He stared.

"Take me in there." Ollister.

"Relax. Sit."

The invitation had been from his wife, Isadora, so she was surprised when The Platypus arrived, bowing and formally introducing himself. The white staff poured a noxious port, which she struggled to sip after breathing its fumes through The Platypus's long and inscrutable toast.

"I've seen your art." The Platypus. Pausing after some boring small talk about the rain.

Adelaide tried to force the corners of her mouth upward into a smile. She didn't like the way he was looking at her. She touched the fork prongs to her fingertips again, beneath the table.

"And I'd like to ask you to participate in this year's White Ball."

She was shocked. Her shows had been getting more attention lately, but that was the biggest event of the year. Those artists were famous.

"I'd... I'd love to..."

"Wonderful." The Platypus, raising his glass. "To a new friendship then."

She lifted her glass, a bad taste in the back of her throat.

Ollister sat with his arms crossed. He refused to touch the food. He found food disgusting. Seeing others eat sickened him. Allowing others to see him eat made him feel like a jackal, edging out the rest of a hungry pack. Eating alone made him feel like a craven miser. So he didn't eat.

Isadora drummed her fingers on the thick slab of wood and waited for him to respond to her proposal.

"So, my friends often do me favors." The Platypus. Tapping his fork on a cleaned plate. "That's how this little world goes round, I'm sure you're old enough to be aware of that?"

Adelaide raised an eyebrow. So he wanted something.

"Your friend Ollister. I'm curious about him."

She waited for something more. His mouth was fixed in a false grin.

"You know him?"

"We've grown apart."

"Yeah, I don't really see him much anymore myself." She shrugged her shoulders in apology.

"But you could."

"Yeah, I guess... I mean, he's not hard to find. Why don't you go spy on him or something?"

"That I can do." The Platypus flipped his wrist to the right, and the mirror mounted on the opposite wall changed into another dining scene. Adelaide stared, confused.

She could see that it was some sort of duplicate room, with Ollister and Isadora staring at each other. It looked as though they'd just been in a fight. Suddenly Ollister turned and looked her right in the eye. She jumped.

"Don't worry. They can't see us. It's a one-way mirror." Adelaide felt sad, seeing him there like that. Handsome and stubborn. It looked like he wasn't eating. "So, my dear, I can look all I want. But what I need is to be inside his brain. And that's a place I have a feeling you can get. Am I right?"

She shrugged.

"Where are the gray papers, Adelaide?"

"I don't know what you're talking about."

"No? Is this something you recognize?" A small, weather-worn stack of gray paper was suddenly in The Platypus's right hand.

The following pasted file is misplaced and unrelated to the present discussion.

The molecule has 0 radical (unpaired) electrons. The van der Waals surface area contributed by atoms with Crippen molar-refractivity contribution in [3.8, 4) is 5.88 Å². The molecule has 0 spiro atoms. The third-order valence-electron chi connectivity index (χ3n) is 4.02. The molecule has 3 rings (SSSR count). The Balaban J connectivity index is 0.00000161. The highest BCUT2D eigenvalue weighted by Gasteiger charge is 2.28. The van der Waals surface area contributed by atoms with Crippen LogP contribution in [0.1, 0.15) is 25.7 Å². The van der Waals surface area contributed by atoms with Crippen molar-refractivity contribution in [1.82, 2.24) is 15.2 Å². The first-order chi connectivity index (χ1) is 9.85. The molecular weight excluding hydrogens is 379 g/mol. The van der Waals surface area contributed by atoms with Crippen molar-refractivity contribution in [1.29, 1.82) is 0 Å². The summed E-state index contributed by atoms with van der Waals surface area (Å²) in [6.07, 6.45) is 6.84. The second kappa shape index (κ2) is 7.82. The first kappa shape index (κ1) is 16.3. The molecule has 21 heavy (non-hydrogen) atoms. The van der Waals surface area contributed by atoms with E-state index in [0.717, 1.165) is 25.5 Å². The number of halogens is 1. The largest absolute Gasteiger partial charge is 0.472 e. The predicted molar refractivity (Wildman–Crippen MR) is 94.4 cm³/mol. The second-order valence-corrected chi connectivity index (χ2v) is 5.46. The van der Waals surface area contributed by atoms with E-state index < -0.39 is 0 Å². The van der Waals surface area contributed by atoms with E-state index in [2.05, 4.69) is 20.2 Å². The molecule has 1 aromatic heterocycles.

"How did you..." Adelaide.

"Seems like you do have some idea of what I'm talking about. These are blank." He thumbed the white pages. "You don't have a stack filled with Ollister's hand, do you my dear?"

She did. Her face flushed. Adelaide could barely hear what The Platypus was saying. Ollister kept looking at her, through the mirror. She felt watched, and guilty. In spite of the fact that he couldn't see her. She knew he was only checking his face in the mirror. His arrogance had never abated. She stared back, hardly breathing.

"Ollister has them. Ollister has the gray papers." She finally turned back to The Platypus. She saw no other choice than to lie. He frowned.

As the mirrored glass turned to smoke, Ollister had just caught a glimpse of the gray papers in the Platypus's hand. At first he thought Adelaide had given him the gray papers. Which made him angry. But then he realized that she never would have done that - The Platypus must've taken them. And that made him livid.

He stood up. "This is fucked." It was one thing to fuck with him. But whatever The Platypus was doing or saying to Adelaide in the next room, he could not tolerate. The glimpse of the papers had ignited him.

"Tell The Platypus he is fucked." Ollister. Fighting a loss of composure.

He thought of picking up a candlestick and hurling it through the mirror, but that seemed dramatic. He only ever seemed able to think of these things, never act them out. Instead, he just walked out, lips pressed tight against Isadora's gaze.

"Well, since you know where to find him, you'll take these blanks, and bring me back the real thing. I'll see you soon, my dear." The Platypus. Pushing his chair back from the table. Suddenly two men in white suits grabbed her upper arms forcefully. She hadn't even heard them behind her. One shoved the blank gray papers in her hand.

"Ouch." Adelaide. Quietly, as they pressed her out of the room.